Tuesday, April 21, 2009

Investments To Avoid

Whether its stocks, options, mutual funds, ETFs, etc., there are many investment vehicles out there to put your money in. For the beginner or intermediate investor though, some of these options should just flat out be avoided. Unfortunately, people with a financial motive often try to dupe beginner investors into using some of these investments when it is generally against the novice investor’s interest.

Options: While advanced investors may be able to successfully use options to hedge investments or as leverage, options are a suckers game for beginning investors. The appeal of options is that the investor can quickly turn a small amount of money into a large amount of money. However, most of the time, the investor just loses most of or his entire investment if he doesn’t know what he is doing. When you are buying or selling a stock option, you are betting against someone else (whoever is on the other side of the trade). Most likely, this is someone with a lot more information and experience than you, so options are generally best avoided.

Mutual Funds That Charge Loads: Some stock brokers or bankers will try to get you into a mutual fund that charges a load (an upfront fee). This fee generally is just used as an advertising expense; basically, it just goes towards someone else’s commission. These loads can be very hefty, often 5% of your initial investment. There’s little evidence that mutual funds that charge loads do any better than mutual funds that don’t charge loads. If you are going to invest in mutual funds, there’s absolutely no reason to put your money in one that charges a load.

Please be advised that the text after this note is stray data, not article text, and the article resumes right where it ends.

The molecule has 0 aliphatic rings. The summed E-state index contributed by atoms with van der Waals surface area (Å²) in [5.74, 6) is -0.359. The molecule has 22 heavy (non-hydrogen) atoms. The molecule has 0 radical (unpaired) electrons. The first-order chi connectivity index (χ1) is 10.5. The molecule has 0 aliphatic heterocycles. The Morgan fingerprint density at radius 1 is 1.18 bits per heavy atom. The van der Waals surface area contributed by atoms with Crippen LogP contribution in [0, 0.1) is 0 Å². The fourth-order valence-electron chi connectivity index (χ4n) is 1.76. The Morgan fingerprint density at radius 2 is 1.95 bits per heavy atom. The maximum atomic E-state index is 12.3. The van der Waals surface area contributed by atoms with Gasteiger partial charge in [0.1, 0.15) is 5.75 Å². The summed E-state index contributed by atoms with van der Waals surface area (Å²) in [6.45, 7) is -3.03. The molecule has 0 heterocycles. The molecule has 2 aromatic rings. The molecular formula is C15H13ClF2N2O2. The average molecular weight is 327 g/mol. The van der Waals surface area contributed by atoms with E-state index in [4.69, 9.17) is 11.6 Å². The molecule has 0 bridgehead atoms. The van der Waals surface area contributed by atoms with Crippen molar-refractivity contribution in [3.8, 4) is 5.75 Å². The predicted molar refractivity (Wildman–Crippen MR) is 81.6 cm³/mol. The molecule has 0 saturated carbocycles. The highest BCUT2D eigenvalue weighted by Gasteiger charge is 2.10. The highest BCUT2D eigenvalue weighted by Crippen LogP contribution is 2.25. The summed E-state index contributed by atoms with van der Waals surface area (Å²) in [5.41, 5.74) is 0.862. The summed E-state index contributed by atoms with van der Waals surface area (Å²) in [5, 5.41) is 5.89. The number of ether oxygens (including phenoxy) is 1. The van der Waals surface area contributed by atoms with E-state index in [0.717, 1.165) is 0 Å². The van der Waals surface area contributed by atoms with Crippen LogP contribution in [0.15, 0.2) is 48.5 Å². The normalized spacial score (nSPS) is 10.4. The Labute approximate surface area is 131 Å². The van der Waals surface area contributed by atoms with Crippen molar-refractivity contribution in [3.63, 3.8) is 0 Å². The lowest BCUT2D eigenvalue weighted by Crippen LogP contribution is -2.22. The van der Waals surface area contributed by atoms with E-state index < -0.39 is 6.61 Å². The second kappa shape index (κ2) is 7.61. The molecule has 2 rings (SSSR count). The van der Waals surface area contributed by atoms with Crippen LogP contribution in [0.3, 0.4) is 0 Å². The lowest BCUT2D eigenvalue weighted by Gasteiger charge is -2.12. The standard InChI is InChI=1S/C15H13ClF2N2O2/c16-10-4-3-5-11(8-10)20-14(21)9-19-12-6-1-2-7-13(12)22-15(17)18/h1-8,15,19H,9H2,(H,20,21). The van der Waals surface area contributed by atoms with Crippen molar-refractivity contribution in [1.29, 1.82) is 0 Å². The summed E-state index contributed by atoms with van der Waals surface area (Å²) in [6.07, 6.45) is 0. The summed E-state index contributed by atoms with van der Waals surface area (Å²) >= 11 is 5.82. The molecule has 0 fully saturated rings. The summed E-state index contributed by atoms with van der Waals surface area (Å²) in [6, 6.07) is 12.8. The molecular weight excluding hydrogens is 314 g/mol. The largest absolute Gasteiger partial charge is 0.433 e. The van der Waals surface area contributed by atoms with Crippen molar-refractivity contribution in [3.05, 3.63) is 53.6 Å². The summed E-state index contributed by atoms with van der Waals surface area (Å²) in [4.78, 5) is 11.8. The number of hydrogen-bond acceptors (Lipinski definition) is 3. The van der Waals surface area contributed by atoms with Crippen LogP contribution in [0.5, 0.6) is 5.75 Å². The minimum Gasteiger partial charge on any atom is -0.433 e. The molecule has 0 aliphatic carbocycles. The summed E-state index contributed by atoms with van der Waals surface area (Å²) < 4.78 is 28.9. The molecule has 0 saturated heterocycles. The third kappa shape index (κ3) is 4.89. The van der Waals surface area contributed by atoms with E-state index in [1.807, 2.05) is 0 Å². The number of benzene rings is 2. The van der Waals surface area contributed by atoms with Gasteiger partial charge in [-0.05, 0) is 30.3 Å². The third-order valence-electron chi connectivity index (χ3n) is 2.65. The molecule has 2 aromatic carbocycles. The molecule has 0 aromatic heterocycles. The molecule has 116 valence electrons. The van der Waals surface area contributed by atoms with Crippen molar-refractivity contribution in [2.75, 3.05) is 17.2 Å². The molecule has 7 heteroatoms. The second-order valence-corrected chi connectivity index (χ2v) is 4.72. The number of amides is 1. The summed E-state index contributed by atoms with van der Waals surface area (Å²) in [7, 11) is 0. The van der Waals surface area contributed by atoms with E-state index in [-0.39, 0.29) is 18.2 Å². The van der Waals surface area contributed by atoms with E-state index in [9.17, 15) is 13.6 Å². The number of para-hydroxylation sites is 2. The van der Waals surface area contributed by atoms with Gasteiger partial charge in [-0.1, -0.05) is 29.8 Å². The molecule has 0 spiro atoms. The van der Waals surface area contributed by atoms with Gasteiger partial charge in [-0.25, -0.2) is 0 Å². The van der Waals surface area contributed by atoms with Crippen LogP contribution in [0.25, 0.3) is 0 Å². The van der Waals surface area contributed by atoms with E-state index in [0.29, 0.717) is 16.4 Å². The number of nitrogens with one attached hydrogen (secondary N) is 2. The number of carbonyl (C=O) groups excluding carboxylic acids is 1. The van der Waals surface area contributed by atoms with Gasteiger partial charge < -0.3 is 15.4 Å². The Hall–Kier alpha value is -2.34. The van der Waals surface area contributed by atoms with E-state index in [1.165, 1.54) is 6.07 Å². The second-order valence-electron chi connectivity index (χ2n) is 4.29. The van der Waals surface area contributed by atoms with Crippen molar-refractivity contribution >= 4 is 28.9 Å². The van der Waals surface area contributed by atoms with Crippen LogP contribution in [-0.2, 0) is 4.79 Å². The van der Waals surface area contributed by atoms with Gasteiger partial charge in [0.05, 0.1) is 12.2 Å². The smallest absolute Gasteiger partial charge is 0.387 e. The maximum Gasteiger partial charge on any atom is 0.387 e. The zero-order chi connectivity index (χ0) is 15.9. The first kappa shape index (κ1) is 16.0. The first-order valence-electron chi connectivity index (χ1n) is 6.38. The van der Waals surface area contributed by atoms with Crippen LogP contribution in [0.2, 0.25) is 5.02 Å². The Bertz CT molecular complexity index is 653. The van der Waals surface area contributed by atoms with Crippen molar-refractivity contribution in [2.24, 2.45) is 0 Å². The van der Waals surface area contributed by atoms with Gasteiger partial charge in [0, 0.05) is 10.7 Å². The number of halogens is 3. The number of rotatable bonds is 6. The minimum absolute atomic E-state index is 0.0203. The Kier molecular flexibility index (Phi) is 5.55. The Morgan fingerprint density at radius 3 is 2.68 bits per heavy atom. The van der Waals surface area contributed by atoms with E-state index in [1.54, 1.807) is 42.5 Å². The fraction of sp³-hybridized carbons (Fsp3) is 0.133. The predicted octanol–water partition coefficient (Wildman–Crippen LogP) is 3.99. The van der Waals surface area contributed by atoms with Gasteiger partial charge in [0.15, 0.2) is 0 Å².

Penny Stocks:
This is another area where there is often a lot of fraud and stock manipulation. Penny stocks are often very risky. Many novices who invest in them do not really know what they are doing and may be buying a company at a lofty valuation, even though the stock looks ‘cheap’ at $.80 a share. Remember, it’s the P/E, P/S and other ratios that determine how ‘cheap’ a stock is, not the share price.

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